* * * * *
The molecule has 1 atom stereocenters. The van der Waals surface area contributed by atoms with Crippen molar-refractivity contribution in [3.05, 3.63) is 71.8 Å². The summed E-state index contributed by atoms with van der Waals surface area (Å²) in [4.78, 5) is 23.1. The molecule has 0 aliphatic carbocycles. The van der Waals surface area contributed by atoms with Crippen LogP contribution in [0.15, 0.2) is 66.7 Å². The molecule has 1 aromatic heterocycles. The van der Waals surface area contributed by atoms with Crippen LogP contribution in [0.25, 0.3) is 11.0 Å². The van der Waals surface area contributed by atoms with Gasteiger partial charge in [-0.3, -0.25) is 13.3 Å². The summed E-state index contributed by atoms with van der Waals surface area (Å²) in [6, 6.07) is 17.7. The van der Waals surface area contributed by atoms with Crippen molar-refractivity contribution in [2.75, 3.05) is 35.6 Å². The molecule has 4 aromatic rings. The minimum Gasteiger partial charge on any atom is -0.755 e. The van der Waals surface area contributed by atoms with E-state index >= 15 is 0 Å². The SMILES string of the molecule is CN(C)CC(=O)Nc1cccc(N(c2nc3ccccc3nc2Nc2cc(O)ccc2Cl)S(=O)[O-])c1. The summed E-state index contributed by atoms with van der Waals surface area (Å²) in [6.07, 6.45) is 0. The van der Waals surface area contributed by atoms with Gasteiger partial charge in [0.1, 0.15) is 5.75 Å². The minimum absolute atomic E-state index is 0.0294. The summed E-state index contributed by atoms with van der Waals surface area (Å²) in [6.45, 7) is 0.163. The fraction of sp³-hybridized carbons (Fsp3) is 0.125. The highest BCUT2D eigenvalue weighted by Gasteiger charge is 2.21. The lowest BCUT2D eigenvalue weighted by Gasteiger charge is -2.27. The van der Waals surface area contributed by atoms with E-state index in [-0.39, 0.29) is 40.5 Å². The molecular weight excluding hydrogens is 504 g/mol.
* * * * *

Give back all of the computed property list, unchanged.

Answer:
The molecule has 1 atom stereocenters. The van der Waals surface area contributed by atoms with Crippen molar-refractivity contribution in [3.05, 3.63) is 71.8 Å². The summed E-state index contributed by atoms with van der Waals surface area (Å²) in [4.78, 5) is 23.1. The molecule has 0 aliphatic carbocycles. The van der Waals surface area contributed by atoms with Crippen LogP contribution in [0.15, 0.2) is 66.7 Å². The molecule has 1 aromatic heterocycles. The van der Waals surface area contributed by atoms with Crippen LogP contribution in [0.25, 0.3) is 11.0 Å². The van der Waals surface area contributed by atoms with Gasteiger partial charge in [-0.3, -0.25) is 13.3 Å². The summed E-state index contributed by atoms with van der Waals surface area (Å²) in [6, 6.07) is 17.7. The van der Waals surface area contributed by atoms with Crippen molar-refractivity contribution in [2.75, 3.05) is 35.6 Å². The molecule has 4 aromatic rings. The minimum Gasteiger partial charge on any atom is -0.755 e. The van der Waals surface area contributed by atoms with E-state index >= 15 is 0 Å². The SMILES string of the molecule is CN(C)CC(=O)Nc1cccc(N(c2nc3ccccc3nc2Nc2cc(O)ccc2Cl)S(=O)[O-])c1. The summed E-state index contributed by atoms with van der Waals surface area (Å²) in [6.07, 6.45) is 0. The van der Waals surface area contributed by atoms with Gasteiger partial charge in [0.1, 0.15) is 5.75 Å². The minimum absolute atomic E-state index is 0.0294. The summed E-state index contributed by atoms with van der Waals surface area (Å²) in [6.45, 7) is 0.163. The fraction of sp³-hybridized carbons (Fsp3) is 0.125. The highest BCUT2D eigenvalue weighted by Gasteiger charge is 2.21. The lowest BCUT2D eigenvalue weighted by Gasteiger charge is -2.27. The van der Waals surface area contributed by atoms with E-state index in [-0.39, 0.29) is 40.5 Å². The molecular weight excluding hydrogens is 504 g/mol.